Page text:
Degree of confidence of FLAIR images

In vivo and in vitro studies suggest that FLAIR MRI is as sensitive as or more sensitive than CT scanning in the evaluation of acute subarachnoid hemorrhage; however, compared with lumbar puncture, FLAIR MRI cannot exclude subarachnoid hemorrhage. Relative to CT scanning, MRI is often more valuable in the subacute phase of subarachnoid hemorrhage, in which the density of hemorrhage on CT scans decreases. In patients with equivocal findings on CT scanning or angiography or in those patients who cannot undergo CT scanning or conventional angiography, MRI and/or MRA may provide clinically useful information.

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Figure 4. A CT negative subarachnoid hemorrhage as confirmed by lumbar puncture. (A) Brain CT taken 4 days after the onset of headache is normal. The MR scans were done within 1 hour of the CT. (B) The T2* image closest to the slice of A. It shows an area of low signal (arrow). (C) The corresponding FLAIR image shows high signal from the same area (arrow). Note the different angulation used for CT and MR images.

False positives/negatives of Flair images

Magnetic field inhomogeneity can lead to artifactual increase in signal intensity in sulci over the cerebral convexities on FLAIR images, which can mimic subarachnoid hemorrhage. CSF flow artifacts can mimic the appearance of subarachnoid hemorrhage on either T1- or T2-weighted images. Intracranial thrombus can appear similar in signal to flowing blood on time-of-flight (TOF) gradient-echo (GRE) MRA. In uncooperative patients, motion artifacts may produce images that can lead to either false-positive or false-negative interpretations.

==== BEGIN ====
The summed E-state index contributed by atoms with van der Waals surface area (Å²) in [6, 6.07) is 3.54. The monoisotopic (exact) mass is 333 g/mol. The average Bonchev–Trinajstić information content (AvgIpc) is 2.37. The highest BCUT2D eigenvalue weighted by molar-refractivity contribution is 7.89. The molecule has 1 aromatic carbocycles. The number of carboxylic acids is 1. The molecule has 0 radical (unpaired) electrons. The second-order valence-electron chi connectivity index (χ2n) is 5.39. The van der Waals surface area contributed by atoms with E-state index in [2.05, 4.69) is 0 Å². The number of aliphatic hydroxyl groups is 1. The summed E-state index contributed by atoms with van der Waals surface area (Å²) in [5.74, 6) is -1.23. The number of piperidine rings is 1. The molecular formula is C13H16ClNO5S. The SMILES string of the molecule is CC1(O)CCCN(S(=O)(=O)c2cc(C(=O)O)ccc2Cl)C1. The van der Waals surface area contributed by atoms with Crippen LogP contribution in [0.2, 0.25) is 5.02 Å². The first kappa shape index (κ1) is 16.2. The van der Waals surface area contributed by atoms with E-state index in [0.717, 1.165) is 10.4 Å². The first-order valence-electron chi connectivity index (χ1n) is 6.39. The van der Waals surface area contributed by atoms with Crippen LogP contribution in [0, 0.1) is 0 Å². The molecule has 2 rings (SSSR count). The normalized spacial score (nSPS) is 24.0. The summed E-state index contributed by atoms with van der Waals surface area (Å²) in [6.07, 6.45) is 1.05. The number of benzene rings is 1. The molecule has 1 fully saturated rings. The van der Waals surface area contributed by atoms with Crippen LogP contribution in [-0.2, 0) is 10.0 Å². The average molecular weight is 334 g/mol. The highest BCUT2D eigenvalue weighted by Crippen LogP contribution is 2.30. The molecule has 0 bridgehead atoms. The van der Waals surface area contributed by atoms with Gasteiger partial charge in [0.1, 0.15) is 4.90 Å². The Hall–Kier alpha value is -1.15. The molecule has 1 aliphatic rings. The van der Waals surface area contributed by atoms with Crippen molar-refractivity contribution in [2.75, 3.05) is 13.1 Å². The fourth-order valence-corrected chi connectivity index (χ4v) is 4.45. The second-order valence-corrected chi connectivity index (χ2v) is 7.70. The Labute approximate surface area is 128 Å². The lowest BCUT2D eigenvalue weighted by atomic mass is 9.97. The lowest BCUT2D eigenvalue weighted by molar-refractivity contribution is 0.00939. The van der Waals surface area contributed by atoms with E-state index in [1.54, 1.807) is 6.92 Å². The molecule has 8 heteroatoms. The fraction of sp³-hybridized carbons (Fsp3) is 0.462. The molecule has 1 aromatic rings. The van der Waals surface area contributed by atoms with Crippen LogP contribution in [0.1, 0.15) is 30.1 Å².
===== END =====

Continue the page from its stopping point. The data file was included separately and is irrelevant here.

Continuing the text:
Hyperintensity in the subarachnoid space on FLAIR images can also be secondary to other pathologies, such as meningitis or meningeal carcinomatosis. It is important to know whether recent contrast-enhanced MRIs have been performed, as delayed leakage of gadolinium into the subarachnoid space can result in hyperintense signal on FLAIR images. This has been reported to result from contrast studies performed 24-48 hours before MRI scanning in patients without renal failure and without abnormalities known to disrupt the blood-brain barrier. Substantial increases in subarachnoid FLAIR signal have also been reported in patients receiving 100% supplemental oxygen.


1.Vermeulen M, van Gijn J (1990) The diagnosis of subarachnoid haemorrhage. J Neurol Neurosurg Psychiatry 53:365–372.

2. Morgenstern LB, Luna-Gonzales H, Huber JC, Jr, et al. (1998) Worst headache and subarachnoid hemorrhage: prospective, modern computed tomography and spinal fluid analysis. Ann Emerg Med 32:297–304.

3. Sidman R, Connolly E, Lemke T (1996) Subarachnoid hemorrhage diagnosis: lumbar puncture is still needed when the computed tomography scan is normal. Acad Emerg Med 3:827–831.

4. van Gijn J, van Dongen KJ (1982) The time course of aneurysmal haemorrhage on computed tomograms. Neuroradiology 23:153–156.

5. van Gijn J, van Dongen KJ (1980) Computed tomography in the diagnosis of subarachnoid haemorrhage and ruptured aneurysm. Clin Neurol Neurosurg 82:11–24.

6. Vermeulen M, Hasan D, Blijenberg BG, et al. (1989) Xanthochromia after subarachnoid haemorrhage needs no revisitation. J Neurol Neurosurg Psychiatry 52:826–828.

7. Noguchi K, Ogawa T, Inugami A, et al. (1994) MR of acute subarachnoid hemorrhage: a preliminary report of fluid-attenuated inversion-recovery pulse sequences. AJNR Am J Neuroradiol 15:1940–1943.

8. Singer MB, Atlas SW, Drayer BP (1998) Subarachnoid space disease: diagnosis with fluid-attenuated inversion-recovery MR imaging and comparison with gadolinium-enhanced spin-echo MR imaging-blinded reader study. Radiology 208:417–422.

9. Noguchi K, Ogawa T, Seto H, et al. (1997) Subacute and chronic subarachnoid hemorrhage: diagnosis with fluid-attenuated inversion-recovery MR imaging. Radiology 203:257–262.